Editorial: Strengthening Educational Relationships in Oceania and Beyond

Eve Coxon


The title of this Special Issue, Strengthening educational relationships in Oceania and Beyond, is underpinned by the regional vision offered by the late Tongan anthropologist, Dr Epeli Hau’ofa, as an alternative to the prevalent regional perspective at the time, “the economistic and geographic determinist view” (1993:6) which he saw as maintaining the power relations of colonial times between Pacific Rim ‘developed’ countries and the small island ‘developing’ states and territories within the Pacific Basin.  Hau’ofa’s “New Oceania” focused on the Pacific Ocean as a shared post-colonial space for both the revitalisation of the pre-colonial interconnectedness of Pacific peoples and the development of extensive and expansive new connections with Pacific Rim countries, particularly Australia and New Zealand, of “a vibrant and much enlarged world of social networks that criss-cross the ocean …” (1998:391).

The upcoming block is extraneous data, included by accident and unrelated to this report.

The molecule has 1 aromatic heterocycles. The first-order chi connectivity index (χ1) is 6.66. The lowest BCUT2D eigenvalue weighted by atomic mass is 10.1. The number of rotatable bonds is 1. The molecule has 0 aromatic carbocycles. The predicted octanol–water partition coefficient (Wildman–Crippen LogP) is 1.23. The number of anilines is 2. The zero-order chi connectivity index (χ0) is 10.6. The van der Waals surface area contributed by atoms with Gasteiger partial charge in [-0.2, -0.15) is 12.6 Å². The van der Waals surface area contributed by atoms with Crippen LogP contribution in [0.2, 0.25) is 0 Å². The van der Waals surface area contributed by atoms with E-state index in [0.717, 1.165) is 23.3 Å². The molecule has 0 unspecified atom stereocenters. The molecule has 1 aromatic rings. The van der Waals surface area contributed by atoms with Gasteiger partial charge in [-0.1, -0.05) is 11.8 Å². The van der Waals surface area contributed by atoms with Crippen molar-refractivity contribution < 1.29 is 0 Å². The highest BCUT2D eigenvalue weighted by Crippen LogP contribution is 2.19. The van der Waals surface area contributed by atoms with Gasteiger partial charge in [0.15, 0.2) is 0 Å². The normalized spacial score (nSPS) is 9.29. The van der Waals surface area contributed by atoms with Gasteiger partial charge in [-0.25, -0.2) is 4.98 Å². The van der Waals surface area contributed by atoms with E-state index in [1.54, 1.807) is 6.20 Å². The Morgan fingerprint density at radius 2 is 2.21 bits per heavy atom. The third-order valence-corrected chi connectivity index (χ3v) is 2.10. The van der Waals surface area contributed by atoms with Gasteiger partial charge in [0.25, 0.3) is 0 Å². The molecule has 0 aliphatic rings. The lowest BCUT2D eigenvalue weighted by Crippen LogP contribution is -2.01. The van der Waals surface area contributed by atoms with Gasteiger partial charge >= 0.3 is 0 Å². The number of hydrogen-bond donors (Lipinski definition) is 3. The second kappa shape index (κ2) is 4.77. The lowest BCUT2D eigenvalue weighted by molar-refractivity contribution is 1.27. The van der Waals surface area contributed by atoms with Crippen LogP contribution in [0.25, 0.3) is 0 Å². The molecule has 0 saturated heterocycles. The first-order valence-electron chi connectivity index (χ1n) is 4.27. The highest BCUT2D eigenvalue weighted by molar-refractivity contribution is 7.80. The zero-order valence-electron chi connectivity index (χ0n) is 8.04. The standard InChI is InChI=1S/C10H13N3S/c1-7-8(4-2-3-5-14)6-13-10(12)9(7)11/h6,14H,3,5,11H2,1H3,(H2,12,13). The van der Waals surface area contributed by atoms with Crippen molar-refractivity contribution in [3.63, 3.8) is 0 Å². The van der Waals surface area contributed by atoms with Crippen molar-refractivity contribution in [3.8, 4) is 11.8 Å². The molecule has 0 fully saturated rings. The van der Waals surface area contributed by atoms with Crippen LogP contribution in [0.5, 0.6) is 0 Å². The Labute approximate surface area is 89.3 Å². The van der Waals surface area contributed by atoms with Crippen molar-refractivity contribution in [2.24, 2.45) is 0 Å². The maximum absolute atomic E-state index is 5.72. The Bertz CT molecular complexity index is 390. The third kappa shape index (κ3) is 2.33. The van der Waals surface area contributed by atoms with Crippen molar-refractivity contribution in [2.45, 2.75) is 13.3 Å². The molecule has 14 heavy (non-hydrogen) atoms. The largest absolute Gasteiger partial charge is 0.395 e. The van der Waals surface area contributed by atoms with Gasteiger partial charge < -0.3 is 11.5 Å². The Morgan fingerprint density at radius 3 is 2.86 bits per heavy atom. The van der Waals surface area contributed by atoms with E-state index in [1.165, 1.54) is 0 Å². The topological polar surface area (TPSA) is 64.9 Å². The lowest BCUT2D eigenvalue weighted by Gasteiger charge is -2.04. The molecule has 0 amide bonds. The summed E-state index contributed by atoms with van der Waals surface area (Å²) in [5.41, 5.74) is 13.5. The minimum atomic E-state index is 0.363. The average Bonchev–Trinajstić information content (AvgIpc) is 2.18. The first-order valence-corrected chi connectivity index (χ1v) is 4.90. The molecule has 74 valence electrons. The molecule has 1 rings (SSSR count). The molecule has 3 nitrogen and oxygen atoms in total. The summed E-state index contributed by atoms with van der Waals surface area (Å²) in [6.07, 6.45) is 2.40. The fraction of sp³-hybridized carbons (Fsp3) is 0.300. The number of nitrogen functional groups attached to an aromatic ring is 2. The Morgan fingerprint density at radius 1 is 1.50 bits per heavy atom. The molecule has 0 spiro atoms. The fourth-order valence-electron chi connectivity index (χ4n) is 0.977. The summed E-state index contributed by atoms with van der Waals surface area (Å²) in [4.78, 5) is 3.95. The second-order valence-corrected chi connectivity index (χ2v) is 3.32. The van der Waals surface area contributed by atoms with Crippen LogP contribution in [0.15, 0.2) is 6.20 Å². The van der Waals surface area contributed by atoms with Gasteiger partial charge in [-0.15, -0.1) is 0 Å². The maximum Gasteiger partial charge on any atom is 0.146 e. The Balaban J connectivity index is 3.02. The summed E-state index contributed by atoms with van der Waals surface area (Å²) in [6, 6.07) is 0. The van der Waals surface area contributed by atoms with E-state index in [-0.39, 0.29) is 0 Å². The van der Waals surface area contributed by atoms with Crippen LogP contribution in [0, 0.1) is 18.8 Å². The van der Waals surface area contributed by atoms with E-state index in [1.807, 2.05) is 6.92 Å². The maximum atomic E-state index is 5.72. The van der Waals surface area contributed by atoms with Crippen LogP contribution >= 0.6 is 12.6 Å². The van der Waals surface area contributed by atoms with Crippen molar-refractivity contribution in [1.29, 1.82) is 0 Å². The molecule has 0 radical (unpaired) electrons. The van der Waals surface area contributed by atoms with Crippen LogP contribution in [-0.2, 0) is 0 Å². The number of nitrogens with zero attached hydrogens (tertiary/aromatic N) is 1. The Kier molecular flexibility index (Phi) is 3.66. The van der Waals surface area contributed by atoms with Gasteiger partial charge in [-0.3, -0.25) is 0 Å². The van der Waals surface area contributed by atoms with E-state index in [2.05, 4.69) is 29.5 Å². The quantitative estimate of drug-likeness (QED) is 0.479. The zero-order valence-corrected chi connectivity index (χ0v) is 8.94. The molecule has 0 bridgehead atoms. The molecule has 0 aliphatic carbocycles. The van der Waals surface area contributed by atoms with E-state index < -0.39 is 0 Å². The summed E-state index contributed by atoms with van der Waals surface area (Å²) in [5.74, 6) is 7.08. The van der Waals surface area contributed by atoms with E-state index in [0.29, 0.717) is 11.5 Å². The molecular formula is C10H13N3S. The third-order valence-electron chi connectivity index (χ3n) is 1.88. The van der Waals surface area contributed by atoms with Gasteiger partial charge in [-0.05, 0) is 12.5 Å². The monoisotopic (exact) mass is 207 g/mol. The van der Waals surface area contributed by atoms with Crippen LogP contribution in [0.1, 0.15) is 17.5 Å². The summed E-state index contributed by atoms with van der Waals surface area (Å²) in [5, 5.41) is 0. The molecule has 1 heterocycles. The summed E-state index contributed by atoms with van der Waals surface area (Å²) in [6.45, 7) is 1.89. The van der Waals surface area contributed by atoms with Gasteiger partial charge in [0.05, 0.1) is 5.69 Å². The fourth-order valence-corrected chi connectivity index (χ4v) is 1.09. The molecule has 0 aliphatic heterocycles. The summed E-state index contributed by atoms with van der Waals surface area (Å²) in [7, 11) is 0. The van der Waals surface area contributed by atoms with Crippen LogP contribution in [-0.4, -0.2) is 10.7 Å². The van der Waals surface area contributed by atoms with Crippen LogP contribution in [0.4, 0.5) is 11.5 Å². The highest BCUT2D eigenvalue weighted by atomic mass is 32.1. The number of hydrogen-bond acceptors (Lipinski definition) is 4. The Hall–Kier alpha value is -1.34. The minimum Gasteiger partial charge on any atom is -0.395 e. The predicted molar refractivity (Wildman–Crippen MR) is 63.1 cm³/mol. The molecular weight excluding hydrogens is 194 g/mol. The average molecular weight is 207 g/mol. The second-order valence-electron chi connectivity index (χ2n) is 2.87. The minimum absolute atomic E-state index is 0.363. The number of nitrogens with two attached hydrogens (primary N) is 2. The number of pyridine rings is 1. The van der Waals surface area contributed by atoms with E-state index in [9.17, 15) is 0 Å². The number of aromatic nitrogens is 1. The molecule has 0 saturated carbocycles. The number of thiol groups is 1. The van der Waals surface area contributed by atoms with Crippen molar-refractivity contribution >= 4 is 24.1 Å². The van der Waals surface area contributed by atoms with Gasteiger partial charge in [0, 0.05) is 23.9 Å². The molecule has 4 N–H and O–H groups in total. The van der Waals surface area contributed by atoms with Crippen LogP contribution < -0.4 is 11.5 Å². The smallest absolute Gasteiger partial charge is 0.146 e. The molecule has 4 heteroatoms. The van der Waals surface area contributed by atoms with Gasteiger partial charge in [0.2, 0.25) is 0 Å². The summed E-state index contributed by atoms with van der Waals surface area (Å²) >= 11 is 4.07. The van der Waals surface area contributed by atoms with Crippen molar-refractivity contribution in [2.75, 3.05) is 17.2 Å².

The five articles in this special issue draw on papers presented –as keynote addresses or as panel contributions - at the OCIES 2015 (November 3-6) conference held in the small Pacific state of Vanuatu, the first regional CIE conference to be held in a location other than Australia or New Zealand. They also informed a further exposure for most authors by way of a panel presentation at the 2016 World Congress of Comparative Education Societies in Beijing (July 21-26) which aligned with the general theme of the conference, Dialectics of Education: Comparative Perspectives, in addressing the need to explore the dialectics through which CIE can strengthen its work in Oceania. The decision to do so through the thematic strand Modernity and Tradition was because of the extent to which Pacific cultures are shaped by traditions that effectively predate colonisation. Although increasingly influenced by processes of globalisation, including global development agendas, ‘traditional’ political and economic structures, embedded within ethics of redistribution, reciprocity and inclusiveness, to varying degrees still characterise Pacific cultures. The extent to which these articulate with ‘modern’ institutions such as education cannot be ignored in the pursuit of sustainable education development.

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